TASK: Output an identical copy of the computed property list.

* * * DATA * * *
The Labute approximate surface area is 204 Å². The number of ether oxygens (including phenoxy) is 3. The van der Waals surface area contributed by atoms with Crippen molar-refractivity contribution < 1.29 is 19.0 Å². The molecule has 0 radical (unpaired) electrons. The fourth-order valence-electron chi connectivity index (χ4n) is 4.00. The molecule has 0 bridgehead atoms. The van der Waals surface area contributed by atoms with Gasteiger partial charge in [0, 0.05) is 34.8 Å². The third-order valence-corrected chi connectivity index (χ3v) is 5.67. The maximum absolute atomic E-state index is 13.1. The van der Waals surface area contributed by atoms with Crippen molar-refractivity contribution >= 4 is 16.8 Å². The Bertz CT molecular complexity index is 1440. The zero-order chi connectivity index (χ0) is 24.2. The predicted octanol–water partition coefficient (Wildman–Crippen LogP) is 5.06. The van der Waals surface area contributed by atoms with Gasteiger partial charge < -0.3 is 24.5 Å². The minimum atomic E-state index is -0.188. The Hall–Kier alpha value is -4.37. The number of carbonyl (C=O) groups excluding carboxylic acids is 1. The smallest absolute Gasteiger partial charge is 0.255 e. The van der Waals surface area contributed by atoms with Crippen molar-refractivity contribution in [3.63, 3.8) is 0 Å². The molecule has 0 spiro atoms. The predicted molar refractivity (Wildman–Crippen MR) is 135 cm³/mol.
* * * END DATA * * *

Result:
The Labute approximate surface area is 204 Å². The number of ether oxygens (including phenoxy) is 3. The van der Waals surface area contributed by atoms with Crippen molar-refractivity contribution < 1.29 is 19.0 Å². The molecule has 0 radical (unpaired) electrons. The fourth-order valence-electron chi connectivity index (χ4n) is 4.00. The molecule has 0 bridgehead atoms. The van der Waals surface area contributed by atoms with Gasteiger partial charge in [0, 0.05) is 34.8 Å². The third-order valence-corrected chi connectivity index (χ3v) is 5.67. The maximum absolute atomic E-state index is 13.1. The van der Waals surface area contributed by atoms with Crippen molar-refractivity contribution >= 4 is 16.8 Å². The Bertz CT molecular complexity index is 1440. The zero-order chi connectivity index (χ0) is 24.2. The predicted octanol–water partition coefficient (Wildman–Crippen LogP) is 5.06. The van der Waals surface area contributed by atoms with Gasteiger partial charge < -0.3 is 24.5 Å². The minimum atomic E-state index is -0.188. The Hall–Kier alpha value is -4.37. The number of carbonyl (C=O) groups excluding carboxylic acids is 1. The smallest absolute Gasteiger partial charge is 0.255 e. The van der Waals surface area contributed by atoms with Crippen molar-refractivity contribution in [3.63, 3.8) is 0 Å². The molecule has 0 spiro atoms. The predicted molar refractivity (Wildman–Crippen MR) is 135 cm³/mol.